Tā Mark Solomon, Chair of the Whānau Ora Commissioning Agency in the South Island has congratulated Whānau Ora enterprise Koha Kai who was honoured for their Lunches in Schools programme at the national Māori Women’s Business Awards (MWDI) in Rotorua last night.”
The awards recognise wāhine Māori who excel in business, innovation and collaboration. Janice Lee, (Ngāi Tahu, Ngāti Porou) Project Lead for Koha Kai, won the Te Waipounamu regional award against nominations from across the South Island. Koha Kai is a training and employment service, offering training for people with disabilities within a Te Ao Māori environment.
Janice says, “We teach vocational skills in the community, seeking to enrich the experience by benefitting children as a by-product of the work we do.”
Based in local schools and kura kaupapa, we grow kai with local kaumātua, sharing their mātauranga (knowledge), then we cook the kai, providing nutritional healthy, hearty lunches for the children”.
Our tangata whaikaha are among the most vulnerable, and they are also the highest users of social, medical and mental health services. Through the learning they do with us, they also acquire skills to support themselves, giving them independence and autonomy in their lives.”
Koha Kai provides the wider Invercargill community with services and in doing so they transform lives. Trainees are taken on a journey from primarily being receivers of social services to being providers of services that enhances their mana, builds natural relationships, and renews and strengthens existing whānau values. In a recent survey by the Whānau Ora Commissioning Agency 72% of students who took part in the initiative have gained the skills and confidence to apply for a job or move onto study. The participants demonstrate in real terms, that they are able and capable of being responsible for their own journey through life.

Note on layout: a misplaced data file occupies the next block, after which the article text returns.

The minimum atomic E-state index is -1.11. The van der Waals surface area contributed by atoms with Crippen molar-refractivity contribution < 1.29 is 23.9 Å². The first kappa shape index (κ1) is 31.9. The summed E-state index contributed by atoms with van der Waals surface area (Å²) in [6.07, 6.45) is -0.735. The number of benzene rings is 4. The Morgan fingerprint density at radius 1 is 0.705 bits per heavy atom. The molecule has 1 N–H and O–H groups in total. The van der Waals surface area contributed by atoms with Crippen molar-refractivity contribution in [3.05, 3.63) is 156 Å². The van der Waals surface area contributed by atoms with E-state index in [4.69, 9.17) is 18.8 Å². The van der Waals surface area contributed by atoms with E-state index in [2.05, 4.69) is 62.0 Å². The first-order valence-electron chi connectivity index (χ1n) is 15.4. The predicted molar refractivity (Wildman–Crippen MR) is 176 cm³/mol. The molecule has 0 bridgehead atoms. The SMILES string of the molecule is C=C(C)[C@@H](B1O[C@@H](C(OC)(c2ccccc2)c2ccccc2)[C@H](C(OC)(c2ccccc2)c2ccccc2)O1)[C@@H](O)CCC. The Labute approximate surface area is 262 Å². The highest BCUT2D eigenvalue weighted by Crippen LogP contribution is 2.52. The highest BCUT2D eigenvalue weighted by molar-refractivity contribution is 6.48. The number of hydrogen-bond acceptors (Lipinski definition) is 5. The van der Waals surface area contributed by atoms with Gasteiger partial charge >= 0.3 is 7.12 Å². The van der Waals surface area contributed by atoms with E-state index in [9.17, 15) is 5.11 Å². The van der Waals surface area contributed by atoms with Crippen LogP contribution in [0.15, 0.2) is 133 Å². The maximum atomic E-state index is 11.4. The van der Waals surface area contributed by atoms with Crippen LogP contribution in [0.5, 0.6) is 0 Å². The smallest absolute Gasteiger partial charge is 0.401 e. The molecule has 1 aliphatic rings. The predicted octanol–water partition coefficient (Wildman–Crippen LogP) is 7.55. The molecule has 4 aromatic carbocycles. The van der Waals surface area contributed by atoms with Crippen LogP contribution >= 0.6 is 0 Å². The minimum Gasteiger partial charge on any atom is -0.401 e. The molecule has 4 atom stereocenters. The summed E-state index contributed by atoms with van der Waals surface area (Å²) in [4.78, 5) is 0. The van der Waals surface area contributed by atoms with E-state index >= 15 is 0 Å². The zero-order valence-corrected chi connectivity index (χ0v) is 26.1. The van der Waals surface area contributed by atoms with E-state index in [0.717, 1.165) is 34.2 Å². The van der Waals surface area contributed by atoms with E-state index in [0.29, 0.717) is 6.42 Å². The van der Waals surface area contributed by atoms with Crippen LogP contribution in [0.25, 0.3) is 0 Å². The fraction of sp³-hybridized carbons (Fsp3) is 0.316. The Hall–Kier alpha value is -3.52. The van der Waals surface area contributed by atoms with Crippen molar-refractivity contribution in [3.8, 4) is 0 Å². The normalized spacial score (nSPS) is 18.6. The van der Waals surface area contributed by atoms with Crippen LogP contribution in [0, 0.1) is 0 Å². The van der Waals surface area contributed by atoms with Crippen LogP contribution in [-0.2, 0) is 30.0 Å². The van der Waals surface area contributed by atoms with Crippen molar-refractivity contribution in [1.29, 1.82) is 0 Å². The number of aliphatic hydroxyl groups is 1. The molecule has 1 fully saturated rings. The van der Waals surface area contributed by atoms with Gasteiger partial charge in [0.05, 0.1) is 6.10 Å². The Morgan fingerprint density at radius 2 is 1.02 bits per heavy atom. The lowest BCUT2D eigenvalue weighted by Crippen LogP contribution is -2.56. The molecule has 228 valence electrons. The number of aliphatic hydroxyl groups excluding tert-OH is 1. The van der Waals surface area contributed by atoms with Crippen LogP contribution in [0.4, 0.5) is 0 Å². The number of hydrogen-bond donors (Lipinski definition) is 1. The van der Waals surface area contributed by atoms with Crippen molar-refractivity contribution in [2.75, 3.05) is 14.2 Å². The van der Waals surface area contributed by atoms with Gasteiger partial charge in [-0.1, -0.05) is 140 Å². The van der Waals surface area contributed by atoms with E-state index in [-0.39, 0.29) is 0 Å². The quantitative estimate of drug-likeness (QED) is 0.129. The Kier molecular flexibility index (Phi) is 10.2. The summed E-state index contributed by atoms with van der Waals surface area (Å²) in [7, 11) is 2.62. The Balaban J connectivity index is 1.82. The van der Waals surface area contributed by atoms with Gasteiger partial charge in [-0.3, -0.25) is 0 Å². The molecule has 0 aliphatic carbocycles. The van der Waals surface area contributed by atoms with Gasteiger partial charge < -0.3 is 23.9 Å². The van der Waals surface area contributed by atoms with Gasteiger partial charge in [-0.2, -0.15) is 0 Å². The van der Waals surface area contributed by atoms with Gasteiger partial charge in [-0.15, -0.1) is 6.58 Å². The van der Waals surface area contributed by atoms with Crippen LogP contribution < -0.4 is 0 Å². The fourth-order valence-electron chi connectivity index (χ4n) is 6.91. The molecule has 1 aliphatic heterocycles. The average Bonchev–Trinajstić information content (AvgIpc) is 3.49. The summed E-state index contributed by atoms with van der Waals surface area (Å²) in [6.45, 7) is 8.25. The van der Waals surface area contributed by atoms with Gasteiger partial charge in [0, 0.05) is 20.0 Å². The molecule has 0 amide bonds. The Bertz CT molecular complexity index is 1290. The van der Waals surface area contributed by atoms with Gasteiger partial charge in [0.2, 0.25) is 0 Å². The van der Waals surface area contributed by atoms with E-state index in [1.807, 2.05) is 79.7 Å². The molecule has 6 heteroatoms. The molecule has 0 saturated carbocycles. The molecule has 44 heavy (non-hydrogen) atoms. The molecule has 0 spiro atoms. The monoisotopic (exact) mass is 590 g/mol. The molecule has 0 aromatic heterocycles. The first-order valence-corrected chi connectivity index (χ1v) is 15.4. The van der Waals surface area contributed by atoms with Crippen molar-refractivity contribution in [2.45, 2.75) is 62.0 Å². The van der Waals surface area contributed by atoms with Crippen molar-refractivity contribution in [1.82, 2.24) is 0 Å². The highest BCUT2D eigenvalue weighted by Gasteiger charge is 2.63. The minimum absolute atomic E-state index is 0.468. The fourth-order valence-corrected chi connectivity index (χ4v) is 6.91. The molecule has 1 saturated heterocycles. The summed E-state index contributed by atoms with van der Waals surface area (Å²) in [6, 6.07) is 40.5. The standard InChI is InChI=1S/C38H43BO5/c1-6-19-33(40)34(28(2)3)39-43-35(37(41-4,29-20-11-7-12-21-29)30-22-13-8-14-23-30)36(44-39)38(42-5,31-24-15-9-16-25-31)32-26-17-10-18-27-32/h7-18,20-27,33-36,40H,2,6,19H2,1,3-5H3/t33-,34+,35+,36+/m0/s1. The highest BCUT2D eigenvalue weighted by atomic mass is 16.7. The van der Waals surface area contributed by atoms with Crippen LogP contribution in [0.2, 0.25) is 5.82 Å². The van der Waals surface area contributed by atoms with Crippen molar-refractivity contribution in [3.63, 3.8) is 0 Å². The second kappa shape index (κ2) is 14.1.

Janice says, “Koha Kai is a ‘whanau first’ structure, offering a bottom-up delivery of service throughout our organisation. Our operational staff have worked throughout all levels of the organisation and understand our role is to ensure our teams are healthy, happy and feel supported. We all understand the specific needs of our trainees and volunteers, who are often challenged through disability and also poverty. Trainees are supported to eat well and be active and we role model expectations for Koha Kai whānau on all levels, to ensure consistency through our organisation.”
As Koha Kai has evolved, Janice said, “We simply focused on the four pillars of Māori health as explained by Ta Mason Durie, that wellness must be in balance. For Māori the physical dimension is just one aspect of health and well-being so cannot be separated from the aspect of mind, spirit and family. Koha Kai is te ao Māori – where the essence of the kaupapa, the wellness of whānau takes precedence over the financial contribution to provide the service.”
Tā Mark Solomon says, “Koha Kai has been on a remarkable journey since its inception as a Whānau Ora initiative back in 2016. They are creating social transformation within the disability sector through meaningful employment, leading to nationally recognised qualifications. Their ‘Lunches in Schools’ social impact initiative has enabled them to establish new business relationships, access pathways and infuse te reo rangatira throughout their work environment which is ultimately the outcome of a Whānau Ora investment approach.”
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